In short, people can know the atrocities of religion and still believe that religion is good in the exact same manner that you can know the atrocities of science and still believe that science is good.

Nevermind. I'd written something, but I don't think my arguments will do much. Sufficed to say, ZeaLitY, your arguments were only ever judged well elucidated by you yourself, not by me, so recalling them means little.

While I could certainly be misreading what Z said, I think he meant that Lord J and others have had a positive influence so that his beliefs in certain regards are not exactly what they once were. In turn, I think he was then referring to and recalling Lord J's arguments, not his own.

Actually, I'm slightly surprised Lord J hasn't posted yet. I suppose that could be taken as a comment on the state of the thread.

However, your comments on Z's quote made me think of something. One of the biggest stones individuals throw at religion is modernocentrism. Religions, especially in the modern world, do not represent modern beliefs and that is a sin that the modern world finds unforgivable. The modern world is so certain in the truth behind its beliefs about humans and the world that any disagreement with that perspective is perceived as clearly a heretical belief that aught be burned at the stake (to put it dramatically).

Let us assume, for a moment, that the verse cited is clear proof of a larger theme in Judaism, Christianity, and Islam, and that such a theme is one of "sexism."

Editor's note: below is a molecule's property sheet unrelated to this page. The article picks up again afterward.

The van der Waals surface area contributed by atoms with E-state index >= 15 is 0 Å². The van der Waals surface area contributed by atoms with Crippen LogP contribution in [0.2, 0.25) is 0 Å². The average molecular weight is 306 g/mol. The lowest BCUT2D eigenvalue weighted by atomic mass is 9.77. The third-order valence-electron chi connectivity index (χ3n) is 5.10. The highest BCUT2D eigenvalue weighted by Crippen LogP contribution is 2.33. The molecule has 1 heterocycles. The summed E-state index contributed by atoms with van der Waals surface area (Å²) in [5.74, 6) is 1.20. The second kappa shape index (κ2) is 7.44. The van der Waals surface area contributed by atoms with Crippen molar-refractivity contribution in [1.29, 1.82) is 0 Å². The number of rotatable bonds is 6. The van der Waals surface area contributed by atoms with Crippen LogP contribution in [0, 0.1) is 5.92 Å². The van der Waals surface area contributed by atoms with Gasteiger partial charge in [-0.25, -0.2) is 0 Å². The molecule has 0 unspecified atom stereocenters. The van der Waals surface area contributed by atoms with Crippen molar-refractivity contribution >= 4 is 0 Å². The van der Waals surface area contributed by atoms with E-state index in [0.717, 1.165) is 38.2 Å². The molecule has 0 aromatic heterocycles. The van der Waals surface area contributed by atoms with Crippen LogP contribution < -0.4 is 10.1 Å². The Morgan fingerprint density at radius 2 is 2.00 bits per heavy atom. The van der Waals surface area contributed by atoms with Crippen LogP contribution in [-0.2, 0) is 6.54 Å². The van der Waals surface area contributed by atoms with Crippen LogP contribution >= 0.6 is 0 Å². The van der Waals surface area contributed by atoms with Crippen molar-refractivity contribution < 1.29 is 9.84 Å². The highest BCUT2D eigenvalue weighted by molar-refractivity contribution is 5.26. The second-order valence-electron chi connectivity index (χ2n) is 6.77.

Would a theme of sexism invalidate religion? Does a theme of sexism make religion into a harmful non-truth that aught be done away with?

If we believe that knowing the truth of the universe is far better than living in a lie, then a theme of sexism should have absolutely no influence on our perception of religion.

Let me stress that this is only following from the afore mentioned assumption. But if there is a fundamental truth in religion, and if that fundamental truth includes sexism, then is that truth a good one that we should accept and follow?

Now setting such assumptions aside, let me make it clear that I do not believe all religions do include sexism as a fundamental theme, and I would argue against the claim that sexism is inherent to religion. But the point being, the modern world faults religion for not agreeing with the modern world's perceptions; if the Modern World says W and Religion says Q, then Religion is wrong.

However, if we are not mere puppets of the modern age, but rather if we are independent thinkers capable of finding truth, then we come to a horrible possibility: the truth might be something we don't like, something horribly opposed to the world as we know it and accept it.